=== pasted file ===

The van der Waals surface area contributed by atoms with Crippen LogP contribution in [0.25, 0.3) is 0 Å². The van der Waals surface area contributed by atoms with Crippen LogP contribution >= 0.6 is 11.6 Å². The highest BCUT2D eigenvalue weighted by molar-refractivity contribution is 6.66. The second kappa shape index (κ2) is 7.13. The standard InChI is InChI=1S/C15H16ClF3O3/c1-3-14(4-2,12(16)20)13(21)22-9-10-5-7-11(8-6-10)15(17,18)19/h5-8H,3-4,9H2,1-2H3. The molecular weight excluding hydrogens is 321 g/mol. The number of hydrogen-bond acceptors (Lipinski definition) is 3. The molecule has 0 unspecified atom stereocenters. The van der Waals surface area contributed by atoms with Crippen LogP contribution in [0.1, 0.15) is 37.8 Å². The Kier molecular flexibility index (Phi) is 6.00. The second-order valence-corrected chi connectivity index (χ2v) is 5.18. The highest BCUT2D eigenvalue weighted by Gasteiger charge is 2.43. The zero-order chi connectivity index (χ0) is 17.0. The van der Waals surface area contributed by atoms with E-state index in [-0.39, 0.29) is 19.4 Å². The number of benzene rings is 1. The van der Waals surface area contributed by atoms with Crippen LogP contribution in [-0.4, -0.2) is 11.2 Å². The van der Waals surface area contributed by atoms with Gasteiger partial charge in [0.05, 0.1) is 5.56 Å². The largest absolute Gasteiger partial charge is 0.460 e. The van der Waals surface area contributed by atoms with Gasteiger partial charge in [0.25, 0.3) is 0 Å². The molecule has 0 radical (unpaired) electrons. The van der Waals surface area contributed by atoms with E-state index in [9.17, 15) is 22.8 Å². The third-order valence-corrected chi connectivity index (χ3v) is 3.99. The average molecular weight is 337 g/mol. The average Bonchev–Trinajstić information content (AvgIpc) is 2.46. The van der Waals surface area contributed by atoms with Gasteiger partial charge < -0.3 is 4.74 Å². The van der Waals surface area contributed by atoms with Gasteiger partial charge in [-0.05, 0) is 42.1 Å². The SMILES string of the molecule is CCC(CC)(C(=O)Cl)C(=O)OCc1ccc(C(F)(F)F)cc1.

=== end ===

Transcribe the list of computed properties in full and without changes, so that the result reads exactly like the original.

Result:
The van der Waals surface area contributed by atoms with Crippen LogP contribution in [0.25, 0.3) is 0 Å². The van der Waals surface area contributed by atoms with Crippen LogP contribution >= 0.6 is 11.6 Å². The highest BCUT2D eigenvalue weighted by molar-refractivity contribution is 6.66. The second kappa shape index (κ2) is 7.13. The standard InChI is InChI=1S/C15H16ClF3O3/c1-3-14(4-2,12(16)20)13(21)22-9-10-5-7-11(8-6-10)15(17,18)19/h5-8H,3-4,9H2,1-2H3. The molecular weight excluding hydrogens is 321 g/mol. The number of hydrogen-bond acceptors (Lipinski definition) is 3. The molecule has 0 unspecified atom stereocenters. The van der Waals surface area contributed by atoms with Crippen LogP contribution in [0.1, 0.15) is 37.8 Å². The Kier molecular flexibility index (Phi) is 6.00. The second-order valence-corrected chi connectivity index (χ2v) is 5.18. The highest BCUT2D eigenvalue weighted by Gasteiger charge is 2.43. The zero-order chi connectivity index (χ0) is 17.0. The van der Waals surface area contributed by atoms with E-state index in [-0.39, 0.29) is 19.4 Å². The number of benzene rings is 1. The van der Waals surface area contributed by atoms with Crippen LogP contribution in [-0.4, -0.2) is 11.2 Å². The van der Waals surface area contributed by atoms with Gasteiger partial charge in [0.05, 0.1) is 5.56 Å². The largest absolute Gasteiger partial charge is 0.460 e. The van der Waals surface area contributed by atoms with Gasteiger partial charge in [0.25, 0.3) is 0 Å². The molecule has 0 radical (unpaired) electrons. The van der Waals surface area contributed by atoms with E-state index in [9.17, 15) is 22.8 Å². The third-order valence-corrected chi connectivity index (χ3v) is 3.99. The average molecular weight is 337 g/mol. The average Bonchev–Trinajstić information content (AvgIpc) is 2.46. The van der Waals surface area contributed by atoms with Gasteiger partial charge < -0.3 is 4.74 Å². The van der Waals surface area contributed by atoms with Gasteiger partial charge in [-0.05, 0) is 42.1 Å². The SMILES string of the molecule is CCC(CC)(C(=O)Cl)C(=O)OCc1ccc(C(F)(F)F)cc1.